(with little effort.)
I've working my way through the doorstop of a book that is Jack Canfield's "The Success Principles." Although I wasn't a big fan of the Chicken Soup series, my friend Michael York told me I just had to read it. It was important (he was right.)
The book is about 455 pages long and I'm only on 169, but I ran across this gem this morning, and wanted to share it with the Community Action Hero -- after I typed it into my message to him, I realized it was truly worth sharing with YOU today.
She ASKED them.
Virginia Satir, the author of the classic parenting book "Peoplemaking", was probably the most successful and famous family therapist that ever lived.
During her long and illustrious career, she was hired by the Michigan State Department of Social Services to provide a proposal on how to revamp and restructure the Department of Social Services so it would serve the client population better.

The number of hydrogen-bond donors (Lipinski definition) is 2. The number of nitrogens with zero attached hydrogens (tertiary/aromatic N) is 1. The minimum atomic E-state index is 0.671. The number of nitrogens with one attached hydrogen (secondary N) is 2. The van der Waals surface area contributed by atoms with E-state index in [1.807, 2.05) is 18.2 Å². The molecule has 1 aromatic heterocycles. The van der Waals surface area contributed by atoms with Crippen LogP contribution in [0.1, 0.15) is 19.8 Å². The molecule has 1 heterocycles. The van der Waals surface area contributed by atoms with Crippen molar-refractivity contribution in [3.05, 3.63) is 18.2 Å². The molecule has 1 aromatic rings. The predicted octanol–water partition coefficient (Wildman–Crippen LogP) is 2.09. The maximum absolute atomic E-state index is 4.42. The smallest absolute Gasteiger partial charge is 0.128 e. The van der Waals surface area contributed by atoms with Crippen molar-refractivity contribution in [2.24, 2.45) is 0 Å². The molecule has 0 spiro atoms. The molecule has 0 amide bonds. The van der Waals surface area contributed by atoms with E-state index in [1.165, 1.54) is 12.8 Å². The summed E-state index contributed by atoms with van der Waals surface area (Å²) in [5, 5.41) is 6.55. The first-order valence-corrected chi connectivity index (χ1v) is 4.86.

Sixty days later, she provided the department with a 150-page report, which they said was the most amazing piece of work they had ever seen. "This is brilliant!" they gushed. "How did you come up with all these ideas?"
She replied, "Oh, I just went out to all the social workers in your system and I asked them what it would take for the system to work better."
How many businesses would be better off if the companies simply ASKED their customers what THEY want? It's an old and established principle, but I can't recall the last time a company I did business with bothered to ask ME how their business could be improved.
How about you? Have you been asked lately?
...and who have YOU been asking as you run your business/department/project?
Plenty more brilliance in the book.
Pick-up a copy and start reading. It doesn't matter how long it takes you to make your way through it -- just finish it. As my buddy Michael said; "It's important."